Signed certificates randomly placed in Tubman Proof sets
- Published: Jan 21, 2024, 11 AM
U.S. Mint Director Ventris C. Gibson signed in gold-colored ink 250 certificates of authenticity that are being randomly inserted into unmarked boxes containing the limited-edition three-coin 2024 Harriet Tubman Birth Bicentennial Proof coin set.
Gibson autographed the COAs Nov. 30 at the ceremonial striking for the Proof 2024-W Tubman $5 gold coin at the West Point Mint in New York.
The sets, limited to a maximum release of 5,000, went on sale from the U.S. Mint at noon Eastern Time Jan. 4, priced at $836.25 per set, with buyers limited to one set per household. The household order limit was removed after the first 24 hours of sales.
The sets are expected to ship beginning Feb. 12.
Pricing for the set is subject to change weekly, depending on the size of fluctuations in the spot prices of gold and silver on the London metals market.
Each set contains one Proof 2024-W gold $5 coin struck at the West Point Mint; one Proof 2024-P Tubman silver dollar struck at the Philadelphia Mint; and one Proof 2024-S Tubman copper-nickel clad half dollar struck at the San Francisco Mint.
The three-coin sets are being packaged at the West Point Mint before delivery to the contracted order fulfillment center in Memphis, Tennessee, from where the sets will be shipped to those who ordered them.
The purchase price of each set includes $50 in surcharges — $35 for the gold coin, $10 for the silver dollar and $5 for the clad half dollar.
After the U.S. Mint recovers its production and associated costs for the commemorative coin program, net surcharges are congressionally authorized to be paid to the National Underground Railroad Freedom Center in Cincinnati, Ohio, and the Harriet Tubman Home Inc. in Auburn, New York, to advance their missions.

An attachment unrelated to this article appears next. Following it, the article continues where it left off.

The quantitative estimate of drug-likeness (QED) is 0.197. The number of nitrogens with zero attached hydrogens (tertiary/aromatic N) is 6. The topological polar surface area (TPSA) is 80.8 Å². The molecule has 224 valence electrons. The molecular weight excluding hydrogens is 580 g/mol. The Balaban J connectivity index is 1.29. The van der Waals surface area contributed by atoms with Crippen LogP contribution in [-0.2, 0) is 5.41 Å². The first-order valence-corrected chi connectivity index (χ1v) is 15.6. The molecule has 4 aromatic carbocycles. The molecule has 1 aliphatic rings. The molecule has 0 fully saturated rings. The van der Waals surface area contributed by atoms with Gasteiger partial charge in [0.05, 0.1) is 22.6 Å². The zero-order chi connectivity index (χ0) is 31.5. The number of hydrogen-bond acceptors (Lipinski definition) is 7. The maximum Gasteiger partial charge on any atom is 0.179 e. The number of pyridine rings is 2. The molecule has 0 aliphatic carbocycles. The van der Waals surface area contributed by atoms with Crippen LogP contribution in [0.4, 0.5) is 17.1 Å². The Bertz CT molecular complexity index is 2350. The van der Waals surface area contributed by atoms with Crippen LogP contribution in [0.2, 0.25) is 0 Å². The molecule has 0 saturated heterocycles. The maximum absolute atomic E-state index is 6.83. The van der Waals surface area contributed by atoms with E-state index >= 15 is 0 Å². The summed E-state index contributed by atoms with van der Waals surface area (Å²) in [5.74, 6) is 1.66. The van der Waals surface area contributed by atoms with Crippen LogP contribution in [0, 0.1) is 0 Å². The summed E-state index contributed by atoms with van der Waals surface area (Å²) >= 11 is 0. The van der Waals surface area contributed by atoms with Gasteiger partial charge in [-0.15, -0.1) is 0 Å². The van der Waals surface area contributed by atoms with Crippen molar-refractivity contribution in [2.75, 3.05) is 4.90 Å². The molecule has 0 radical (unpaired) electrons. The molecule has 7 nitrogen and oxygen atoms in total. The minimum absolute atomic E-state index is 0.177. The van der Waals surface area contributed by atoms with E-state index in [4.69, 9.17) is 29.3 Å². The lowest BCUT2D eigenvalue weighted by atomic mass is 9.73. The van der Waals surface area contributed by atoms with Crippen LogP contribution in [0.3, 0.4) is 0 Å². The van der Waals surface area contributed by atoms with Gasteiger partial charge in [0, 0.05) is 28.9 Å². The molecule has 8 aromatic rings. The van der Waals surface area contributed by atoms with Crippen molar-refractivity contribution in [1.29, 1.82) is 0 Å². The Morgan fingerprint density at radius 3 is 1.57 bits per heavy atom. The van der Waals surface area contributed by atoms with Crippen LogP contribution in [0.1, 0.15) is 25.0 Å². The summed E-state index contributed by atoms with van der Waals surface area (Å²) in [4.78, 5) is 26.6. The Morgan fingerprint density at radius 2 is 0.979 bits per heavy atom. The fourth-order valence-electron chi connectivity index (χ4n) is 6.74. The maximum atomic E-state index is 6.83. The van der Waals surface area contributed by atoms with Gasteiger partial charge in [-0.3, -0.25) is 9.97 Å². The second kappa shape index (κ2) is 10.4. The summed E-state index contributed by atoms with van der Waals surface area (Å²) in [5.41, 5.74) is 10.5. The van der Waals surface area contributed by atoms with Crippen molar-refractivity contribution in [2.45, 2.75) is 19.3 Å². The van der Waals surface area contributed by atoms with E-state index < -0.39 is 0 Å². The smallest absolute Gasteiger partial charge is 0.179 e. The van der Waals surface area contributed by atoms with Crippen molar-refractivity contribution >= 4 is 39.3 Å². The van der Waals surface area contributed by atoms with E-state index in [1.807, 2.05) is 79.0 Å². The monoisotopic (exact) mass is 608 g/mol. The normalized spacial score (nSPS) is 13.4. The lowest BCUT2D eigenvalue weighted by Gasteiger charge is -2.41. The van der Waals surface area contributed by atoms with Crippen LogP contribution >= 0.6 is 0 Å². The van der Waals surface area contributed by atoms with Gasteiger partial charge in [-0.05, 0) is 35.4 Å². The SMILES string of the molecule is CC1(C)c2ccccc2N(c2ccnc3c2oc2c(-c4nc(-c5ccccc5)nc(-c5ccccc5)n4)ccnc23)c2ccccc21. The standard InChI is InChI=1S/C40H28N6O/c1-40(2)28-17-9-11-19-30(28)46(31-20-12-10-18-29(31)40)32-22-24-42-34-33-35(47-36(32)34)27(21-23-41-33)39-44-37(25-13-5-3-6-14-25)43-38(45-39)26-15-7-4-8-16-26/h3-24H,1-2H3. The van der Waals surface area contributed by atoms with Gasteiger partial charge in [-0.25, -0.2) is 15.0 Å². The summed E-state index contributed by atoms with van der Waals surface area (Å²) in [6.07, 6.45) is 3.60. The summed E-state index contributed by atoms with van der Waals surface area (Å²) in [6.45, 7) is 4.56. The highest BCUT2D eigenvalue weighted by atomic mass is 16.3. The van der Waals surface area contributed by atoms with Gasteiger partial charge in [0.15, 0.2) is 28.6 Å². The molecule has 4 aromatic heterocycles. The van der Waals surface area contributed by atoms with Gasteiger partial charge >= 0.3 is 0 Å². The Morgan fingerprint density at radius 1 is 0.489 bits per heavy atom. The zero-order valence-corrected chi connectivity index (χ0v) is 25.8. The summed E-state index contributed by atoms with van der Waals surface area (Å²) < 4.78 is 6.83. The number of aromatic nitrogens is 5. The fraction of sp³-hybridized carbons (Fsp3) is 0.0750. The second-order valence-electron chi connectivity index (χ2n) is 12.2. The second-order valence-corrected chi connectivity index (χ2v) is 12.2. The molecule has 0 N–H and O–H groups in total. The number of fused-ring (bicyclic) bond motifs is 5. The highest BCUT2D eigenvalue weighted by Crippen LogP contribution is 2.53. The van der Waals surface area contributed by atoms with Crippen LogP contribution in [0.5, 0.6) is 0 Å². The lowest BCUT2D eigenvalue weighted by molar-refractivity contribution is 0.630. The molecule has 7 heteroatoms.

Authorized under provisions of Public Law 117-163, the Tubman coin program calls for production and sale, in Proof and Uncirculated versions combined, of 50,000 .900 fine gold $5 coins, 400,000 .999 fine silver half dollars and 750,000 copper-nickel clad half dollars.
Tubman is well known for her role as a conductor in the Underground Railroad. After freeing herself from slavery, she personally returned to the South many times to lead others out and provided instruction to still more people who found their own way to freedom. In 1862, Tubman joined the Union Army as a nurse and served in multiple roles, including Army scout and spy. She was the first woman to lead an armed expedition in the Civil War, the Combahee River Raid, which resulted in more than 700 enslaved people being freed.
Following the Civil War, Tubman continued to fight for causes she believed in. She was an active suffragist, speaking out for the right for women to vote. She also worked to provide care for newly freed people, young and old. Harriet Tubman’s life was characterized by her unwavering pursuit of freedom in every aspect of American life.
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